Negotiations between government and opposition groups in Venezuela, followed by free and fair elections, are needed to put an end to violence and bring relief to the suffering people, a Vatican official has said.
In a letter to six former Latin American heads of state, Cardinal Pietro Parolin, Vatican Secretary of State, said the Holy See continued to follow Pope Francis’s directives and was “trying to help find a solution to the current serious difficulties.”
“The Holy See continues to consider that a serious and sincere negotiation between the parties, based on very clear conditions, beginning with the celebration of constitutionally scheduled elections, can solve the serious situation in Venezuela and the suffering to which the population is subjected,” said Cardinal Parolin’s letter.
The Vatican did not release the cardinal’s letter, but it was posted on the blog Sismografo.
Pope Francis met last week with the leadership of the Venezuelan bishops’ conference, which requested the meeting as the country’s political and economic crisis became increasingly violent. Since April, anti-government protests have led to the death of some 70 people, both government and opposition supporters.
Cardinal Parolin’s letter came one day after the Pope received a letter from Venezuelan President Nicolas Maduro. The letter was posted on Twitter by the Venezuelan government’s press secretary, Ernesto Villegas Poljak.
Although his government’s violent tactics against protesters have been denounced by the Catholic Church in Venezuela, Maduro has tried to claim he had the support of Pope Francis.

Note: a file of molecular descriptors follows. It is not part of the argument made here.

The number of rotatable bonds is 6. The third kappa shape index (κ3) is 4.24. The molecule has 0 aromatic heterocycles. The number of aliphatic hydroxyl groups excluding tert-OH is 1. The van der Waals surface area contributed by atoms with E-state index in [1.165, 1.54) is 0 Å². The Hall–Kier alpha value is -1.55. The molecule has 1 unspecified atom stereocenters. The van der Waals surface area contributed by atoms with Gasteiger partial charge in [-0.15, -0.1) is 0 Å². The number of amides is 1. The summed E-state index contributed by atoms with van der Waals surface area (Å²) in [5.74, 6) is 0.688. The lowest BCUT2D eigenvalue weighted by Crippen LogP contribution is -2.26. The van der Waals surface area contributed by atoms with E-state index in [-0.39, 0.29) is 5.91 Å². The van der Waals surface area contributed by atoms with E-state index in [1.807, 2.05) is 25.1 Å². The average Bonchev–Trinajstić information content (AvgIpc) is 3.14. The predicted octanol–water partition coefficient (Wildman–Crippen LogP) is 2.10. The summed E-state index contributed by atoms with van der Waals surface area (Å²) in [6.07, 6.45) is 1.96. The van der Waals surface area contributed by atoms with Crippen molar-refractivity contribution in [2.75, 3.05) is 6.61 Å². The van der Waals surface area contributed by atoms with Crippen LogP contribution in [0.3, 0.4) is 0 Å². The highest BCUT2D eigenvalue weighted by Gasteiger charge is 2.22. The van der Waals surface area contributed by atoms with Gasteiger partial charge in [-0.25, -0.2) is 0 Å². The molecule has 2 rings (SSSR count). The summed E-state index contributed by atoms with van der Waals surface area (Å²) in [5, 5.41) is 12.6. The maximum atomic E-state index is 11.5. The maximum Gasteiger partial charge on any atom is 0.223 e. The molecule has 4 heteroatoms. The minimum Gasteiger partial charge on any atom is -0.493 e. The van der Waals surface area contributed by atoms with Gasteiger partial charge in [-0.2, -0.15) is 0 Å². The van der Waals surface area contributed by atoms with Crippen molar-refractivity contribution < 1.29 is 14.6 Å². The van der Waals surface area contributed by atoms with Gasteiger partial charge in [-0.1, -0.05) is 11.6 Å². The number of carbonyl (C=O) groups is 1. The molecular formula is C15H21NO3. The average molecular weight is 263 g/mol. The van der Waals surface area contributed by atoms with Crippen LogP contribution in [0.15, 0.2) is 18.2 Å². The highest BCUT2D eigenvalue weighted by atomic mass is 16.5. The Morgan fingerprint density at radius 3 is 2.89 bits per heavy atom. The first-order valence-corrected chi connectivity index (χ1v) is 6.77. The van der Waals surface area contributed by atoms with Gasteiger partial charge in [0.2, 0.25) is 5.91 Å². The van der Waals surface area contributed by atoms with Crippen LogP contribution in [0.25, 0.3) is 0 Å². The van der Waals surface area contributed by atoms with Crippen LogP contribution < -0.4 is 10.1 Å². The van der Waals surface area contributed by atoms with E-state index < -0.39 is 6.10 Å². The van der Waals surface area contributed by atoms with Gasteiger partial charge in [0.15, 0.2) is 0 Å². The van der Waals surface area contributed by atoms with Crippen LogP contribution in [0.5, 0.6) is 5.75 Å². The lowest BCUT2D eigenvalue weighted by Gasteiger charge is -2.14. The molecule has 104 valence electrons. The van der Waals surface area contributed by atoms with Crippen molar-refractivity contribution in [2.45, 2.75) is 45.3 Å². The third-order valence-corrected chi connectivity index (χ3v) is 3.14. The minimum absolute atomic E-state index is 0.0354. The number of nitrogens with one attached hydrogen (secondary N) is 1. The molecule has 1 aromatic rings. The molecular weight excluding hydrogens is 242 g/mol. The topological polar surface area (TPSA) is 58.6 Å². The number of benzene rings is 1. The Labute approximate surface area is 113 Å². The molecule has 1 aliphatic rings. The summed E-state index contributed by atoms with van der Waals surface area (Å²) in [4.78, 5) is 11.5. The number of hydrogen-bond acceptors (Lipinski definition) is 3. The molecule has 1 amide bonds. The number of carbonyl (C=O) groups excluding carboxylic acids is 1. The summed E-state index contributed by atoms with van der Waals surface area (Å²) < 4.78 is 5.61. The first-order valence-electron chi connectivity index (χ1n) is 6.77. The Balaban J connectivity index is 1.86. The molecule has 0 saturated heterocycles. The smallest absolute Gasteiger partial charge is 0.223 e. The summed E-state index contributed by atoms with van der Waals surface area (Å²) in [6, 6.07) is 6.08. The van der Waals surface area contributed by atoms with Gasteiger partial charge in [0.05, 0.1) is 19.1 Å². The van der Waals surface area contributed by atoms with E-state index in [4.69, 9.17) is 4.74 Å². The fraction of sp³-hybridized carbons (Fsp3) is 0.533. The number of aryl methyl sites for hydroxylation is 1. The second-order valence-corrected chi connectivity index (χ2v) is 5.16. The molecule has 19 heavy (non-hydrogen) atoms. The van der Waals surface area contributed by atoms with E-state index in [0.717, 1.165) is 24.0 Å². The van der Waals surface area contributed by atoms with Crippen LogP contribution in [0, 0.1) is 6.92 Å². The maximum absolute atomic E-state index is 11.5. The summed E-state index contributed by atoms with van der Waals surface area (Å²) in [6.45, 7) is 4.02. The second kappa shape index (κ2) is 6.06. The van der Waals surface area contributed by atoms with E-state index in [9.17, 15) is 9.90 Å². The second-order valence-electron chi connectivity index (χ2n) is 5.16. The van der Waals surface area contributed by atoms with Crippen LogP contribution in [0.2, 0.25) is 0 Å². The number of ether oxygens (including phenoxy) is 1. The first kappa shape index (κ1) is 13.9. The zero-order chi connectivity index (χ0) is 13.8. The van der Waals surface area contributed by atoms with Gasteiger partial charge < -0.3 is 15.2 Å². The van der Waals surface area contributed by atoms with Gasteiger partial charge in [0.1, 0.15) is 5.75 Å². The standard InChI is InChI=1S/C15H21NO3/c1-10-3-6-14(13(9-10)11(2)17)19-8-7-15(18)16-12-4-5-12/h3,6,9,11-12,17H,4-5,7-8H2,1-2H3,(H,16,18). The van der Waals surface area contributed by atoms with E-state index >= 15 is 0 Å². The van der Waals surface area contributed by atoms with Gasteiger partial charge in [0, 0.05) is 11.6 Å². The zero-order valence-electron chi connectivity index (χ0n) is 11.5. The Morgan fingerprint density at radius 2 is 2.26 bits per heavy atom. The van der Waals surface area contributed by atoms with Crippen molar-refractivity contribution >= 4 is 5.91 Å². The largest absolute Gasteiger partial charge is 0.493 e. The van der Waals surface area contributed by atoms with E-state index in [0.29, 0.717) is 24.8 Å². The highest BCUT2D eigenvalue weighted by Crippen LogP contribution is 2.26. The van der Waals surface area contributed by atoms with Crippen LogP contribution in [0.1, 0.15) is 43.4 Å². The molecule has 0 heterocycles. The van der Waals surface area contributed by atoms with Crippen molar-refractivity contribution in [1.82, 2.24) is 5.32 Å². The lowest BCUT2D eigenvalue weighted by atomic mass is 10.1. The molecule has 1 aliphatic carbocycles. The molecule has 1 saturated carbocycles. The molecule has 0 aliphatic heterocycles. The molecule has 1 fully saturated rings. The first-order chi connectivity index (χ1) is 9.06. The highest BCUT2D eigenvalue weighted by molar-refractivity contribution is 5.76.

In his letter, Maduro defended the government’s handling of the protests, claiming that the violence was caused by an “extreme right-wing” opposition that was “increasingly smaller and, therefore, more and more insane.”
“The forces of darkness have carried out all kinds of vandalism under the sign of the most abject and brutal terrorism, trying to impose a climate of widespread violence on Venezuela,” he said.
Maduro’s accusations contradict statements by Cardinal Jorge Urosa Savino of Caracas, who told Vatican Radio that “the repression” exercised by Maduro’s government “has been increasingly cruel.”
In addition to official security forces, there are pro-government, armed civilian groups, “which is absolutely criminal, so that the situation is extremely serious and that is why we are here,” he said at the Vatican on June 7.
However, the Venezuelan president said his government’s crackdown against protesters was justified following the death of a 17-year-old boy.
Citing Pope Francis’ own words in his letter, Maduro said children should not “be robbed of joy,” and he was certain the Pope’s “active and guiding counsel would open a new stage in national dialogue.”
Asking for the Pope’s blessing, Maduro said he would follow the example of the late Venezuelan leader Hugo Chavez in dealing with the opposition.
“There are those who have diverted toward the field of destabilisation, terrorism and coup. My task is to bring them toward the field of the constitution and political debate. In this, I am rigorously following the example of Commander Chavez,” Maduro said.